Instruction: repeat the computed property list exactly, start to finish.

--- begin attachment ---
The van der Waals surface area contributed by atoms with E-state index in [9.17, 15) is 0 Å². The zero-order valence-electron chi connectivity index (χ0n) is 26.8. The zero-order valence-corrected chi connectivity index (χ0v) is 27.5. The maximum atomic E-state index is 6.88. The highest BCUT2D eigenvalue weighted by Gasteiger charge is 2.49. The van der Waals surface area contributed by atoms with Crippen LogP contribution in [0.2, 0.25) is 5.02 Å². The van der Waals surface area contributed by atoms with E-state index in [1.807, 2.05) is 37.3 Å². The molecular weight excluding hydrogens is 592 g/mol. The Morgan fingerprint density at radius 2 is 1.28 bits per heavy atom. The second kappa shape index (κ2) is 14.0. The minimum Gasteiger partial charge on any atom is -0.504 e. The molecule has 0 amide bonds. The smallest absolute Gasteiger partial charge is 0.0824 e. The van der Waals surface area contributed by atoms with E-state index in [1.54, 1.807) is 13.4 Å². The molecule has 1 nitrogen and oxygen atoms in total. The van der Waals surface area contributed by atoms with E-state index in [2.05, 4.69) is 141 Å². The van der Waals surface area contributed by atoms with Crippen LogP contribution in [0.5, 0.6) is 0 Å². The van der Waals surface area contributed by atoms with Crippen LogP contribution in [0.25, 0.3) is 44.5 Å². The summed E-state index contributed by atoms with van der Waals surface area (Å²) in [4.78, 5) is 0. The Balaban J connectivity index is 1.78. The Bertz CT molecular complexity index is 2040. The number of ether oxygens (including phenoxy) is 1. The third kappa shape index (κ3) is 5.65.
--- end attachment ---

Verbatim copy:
The van der Waals surface area contributed by atoms with E-state index in [9.17, 15) is 0 Å². The zero-order valence-electron chi connectivity index (χ0n) is 26.8. The zero-order valence-corrected chi connectivity index (χ0v) is 27.5. The maximum atomic E-state index is 6.88. The highest BCUT2D eigenvalue weighted by Gasteiger charge is 2.49. The van der Waals surface area contributed by atoms with Crippen LogP contribution in [0.2, 0.25) is 5.02 Å². The van der Waals surface area contributed by atoms with E-state index in [1.807, 2.05) is 37.3 Å². The molecular weight excluding hydrogens is 592 g/mol. The Morgan fingerprint density at radius 2 is 1.28 bits per heavy atom. The second kappa shape index (κ2) is 14.0. The minimum Gasteiger partial charge on any atom is -0.504 e. The molecule has 0 amide bonds. The smallest absolute Gasteiger partial charge is 0.0824 e. The van der Waals surface area contributed by atoms with E-state index in [1.54, 1.807) is 13.4 Å². The molecule has 1 nitrogen and oxygen atoms in total. The van der Waals surface area contributed by atoms with E-state index in [2.05, 4.69) is 141 Å². The van der Waals surface area contributed by atoms with Crippen LogP contribution in [0.5, 0.6) is 0 Å². The van der Waals surface area contributed by atoms with Crippen LogP contribution in [0.25, 0.3) is 44.5 Å². The summed E-state index contributed by atoms with van der Waals surface area (Å²) in [4.78, 5) is 0. The Balaban J connectivity index is 1.78. The Bertz CT molecular complexity index is 2040. The number of ether oxygens (including phenoxy) is 1. The third kappa shape index (κ3) is 5.65.